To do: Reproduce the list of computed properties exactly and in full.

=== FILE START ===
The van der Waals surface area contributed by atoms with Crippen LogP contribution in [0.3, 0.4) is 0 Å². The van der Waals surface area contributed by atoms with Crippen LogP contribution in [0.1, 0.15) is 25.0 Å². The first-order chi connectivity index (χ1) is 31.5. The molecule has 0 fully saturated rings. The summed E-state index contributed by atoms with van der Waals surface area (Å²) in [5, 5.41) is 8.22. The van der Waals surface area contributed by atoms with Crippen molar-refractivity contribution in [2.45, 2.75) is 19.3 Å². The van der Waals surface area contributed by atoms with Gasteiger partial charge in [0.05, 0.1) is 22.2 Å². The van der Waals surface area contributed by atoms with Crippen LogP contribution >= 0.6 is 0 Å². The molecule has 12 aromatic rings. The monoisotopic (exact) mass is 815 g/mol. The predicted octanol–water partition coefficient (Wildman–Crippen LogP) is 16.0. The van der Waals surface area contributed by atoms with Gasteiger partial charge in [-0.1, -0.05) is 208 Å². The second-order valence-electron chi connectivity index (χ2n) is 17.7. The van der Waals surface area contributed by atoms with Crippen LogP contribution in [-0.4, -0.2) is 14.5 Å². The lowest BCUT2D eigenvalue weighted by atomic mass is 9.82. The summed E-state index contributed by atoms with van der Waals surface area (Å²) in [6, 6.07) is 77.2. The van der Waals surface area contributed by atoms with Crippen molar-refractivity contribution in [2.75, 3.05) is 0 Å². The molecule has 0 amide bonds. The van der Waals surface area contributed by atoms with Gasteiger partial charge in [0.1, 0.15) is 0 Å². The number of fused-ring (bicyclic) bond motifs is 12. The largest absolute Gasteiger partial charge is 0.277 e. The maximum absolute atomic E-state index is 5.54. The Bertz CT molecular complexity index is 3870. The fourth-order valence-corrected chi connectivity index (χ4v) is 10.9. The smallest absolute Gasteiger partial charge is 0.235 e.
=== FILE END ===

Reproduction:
The van der Waals surface area contributed by atoms with Crippen LogP contribution in [0.3, 0.4) is 0 Å². The van der Waals surface area contributed by atoms with Crippen LogP contribution in [0.1, 0.15) is 25.0 Å². The first-order chi connectivity index (χ1) is 31.5. The molecule has 0 fully saturated rings. The summed E-state index contributed by atoms with van der Waals surface area (Å²) in [5, 5.41) is 8.22. The van der Waals surface area contributed by atoms with Crippen molar-refractivity contribution in [2.45, 2.75) is 19.3 Å². The van der Waals surface area contributed by atoms with Gasteiger partial charge in [0.05, 0.1) is 22.2 Å². The van der Waals surface area contributed by atoms with Crippen LogP contribution >= 0.6 is 0 Å². The molecule has 12 aromatic rings. The monoisotopic (exact) mass is 815 g/mol. The predicted octanol–water partition coefficient (Wildman–Crippen LogP) is 16.0. The van der Waals surface area contributed by atoms with Gasteiger partial charge in [-0.1, -0.05) is 208 Å². The second-order valence-electron chi connectivity index (χ2n) is 17.7. The van der Waals surface area contributed by atoms with Crippen LogP contribution in [-0.4, -0.2) is 14.5 Å². The lowest BCUT2D eigenvalue weighted by atomic mass is 9.82. The summed E-state index contributed by atoms with van der Waals surface area (Å²) in [6, 6.07) is 77.2. The van der Waals surface area contributed by atoms with Crippen molar-refractivity contribution in [2.75, 3.05) is 0 Å². The molecule has 0 amide bonds. The van der Waals surface area contributed by atoms with Gasteiger partial charge in [0.1, 0.15) is 0 Å². The number of fused-ring (bicyclic) bond motifs is 12. The largest absolute Gasteiger partial charge is 0.277 e. The maximum absolute atomic E-state index is 5.54. The Bertz CT molecular complexity index is 3870. The fourth-order valence-corrected chi connectivity index (χ4v) is 10.9. The smallest absolute Gasteiger partial charge is 0.235 e.